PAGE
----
Kazakhstan (MNN) — When Kazakhstan's government introduced two new religion laws in October, no one was sure just how they would be enforced. Although the form of enforcement is still a bit hazy, recent reports indicate that the crackdown is intended to come down hard.
Forum 18 News recently unveiled the contents of a senior state officials meeting that occurred soon after the laws went into motion. State Secretary Kamat Saudabaev apparently pushed the enforcement of the laws as necessity.
"They're going to be devoting considerable resources to promoting this new religion law that they're calling ‘progressive,'" explains Joel Griffith with Slavic Gospel Association. "You have to sort of wait and see how this plays out over time, but reading between the lines, it really seems like they're bound and determined to enforce some uniform religion throughout the country. It's a particular brand of Islam that I guess is unique to Kazakhstan."
Up until now, it has been clear that the government wants to rid Kazakhstan of radicalism and perhaps most religion, especially considering the stringent new restrictions on church registration, public prayer rooms, and child participation in religious activities. But the push not for the absence of religion but instead for a uniform religion was recognized in this most recent report.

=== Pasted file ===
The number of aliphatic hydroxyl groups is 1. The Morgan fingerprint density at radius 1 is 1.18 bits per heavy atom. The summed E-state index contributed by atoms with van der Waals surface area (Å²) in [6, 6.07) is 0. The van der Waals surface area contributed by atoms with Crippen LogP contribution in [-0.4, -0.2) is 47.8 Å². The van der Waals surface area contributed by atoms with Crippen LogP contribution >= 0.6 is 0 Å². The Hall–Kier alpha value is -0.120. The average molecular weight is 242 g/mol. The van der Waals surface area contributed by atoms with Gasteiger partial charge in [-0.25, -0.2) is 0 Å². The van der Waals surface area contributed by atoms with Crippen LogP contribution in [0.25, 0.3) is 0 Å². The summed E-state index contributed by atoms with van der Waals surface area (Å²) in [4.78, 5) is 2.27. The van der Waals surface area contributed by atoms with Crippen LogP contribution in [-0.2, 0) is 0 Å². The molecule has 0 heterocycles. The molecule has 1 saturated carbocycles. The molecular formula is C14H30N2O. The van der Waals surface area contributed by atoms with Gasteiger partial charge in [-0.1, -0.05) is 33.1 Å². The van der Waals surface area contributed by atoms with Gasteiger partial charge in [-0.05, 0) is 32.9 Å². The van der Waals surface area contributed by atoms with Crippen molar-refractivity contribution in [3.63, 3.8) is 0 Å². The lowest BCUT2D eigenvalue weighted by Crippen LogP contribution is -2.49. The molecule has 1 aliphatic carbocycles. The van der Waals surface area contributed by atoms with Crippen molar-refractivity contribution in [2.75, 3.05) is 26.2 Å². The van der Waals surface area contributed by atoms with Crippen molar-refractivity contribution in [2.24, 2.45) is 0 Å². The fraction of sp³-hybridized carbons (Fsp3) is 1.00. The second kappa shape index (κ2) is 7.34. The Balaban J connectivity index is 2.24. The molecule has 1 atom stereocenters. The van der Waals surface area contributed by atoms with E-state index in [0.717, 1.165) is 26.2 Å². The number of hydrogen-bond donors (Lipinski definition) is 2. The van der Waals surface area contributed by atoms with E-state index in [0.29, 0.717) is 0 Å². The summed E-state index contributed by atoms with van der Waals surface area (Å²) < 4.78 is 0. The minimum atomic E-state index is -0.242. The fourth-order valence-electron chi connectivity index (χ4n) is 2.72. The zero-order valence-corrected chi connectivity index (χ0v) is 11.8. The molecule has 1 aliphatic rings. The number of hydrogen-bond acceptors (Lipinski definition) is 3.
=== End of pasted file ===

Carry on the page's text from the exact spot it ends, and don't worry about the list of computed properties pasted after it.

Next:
The government still has yet to make clear just what the enforcement of any part of the laws will look like. Forum 18 found that many churches who have asked government officials what new registration qualifications will look like have been met with silence.
Christians, says Griffith, are just trying to lie low and share the Gospel discreetly so as not to ruffle feathers. They're deferral is to stay out of politics.
But the major immediate concern is: what could happen–even if festivities are discreet–this Christmas.
"For their churches there, [Christmas is] probably their largest evangelistic season of the whole year," says Griffith.
Kazakhstan has been unique amid Former Soviet Union nations for the last few decades. It has provided a large measure of religious freedom, and Christians have been allowed to conduct all celebrations without much need for concern. With new laws in place, though, no one is sure what to expect.
"Who knows what's going to happen this year! We really need to be in prayer about this," says Griffith. "Pray that the churches will be protected as they seek to reach children with the Gospel."
To learn more about how you can support church leaders and SGA Christmas festivities–which actually take place January 7–visit www.sga.org . Continue to pray for positive change in Kazakhstan, that believers might be able to share the truth freely.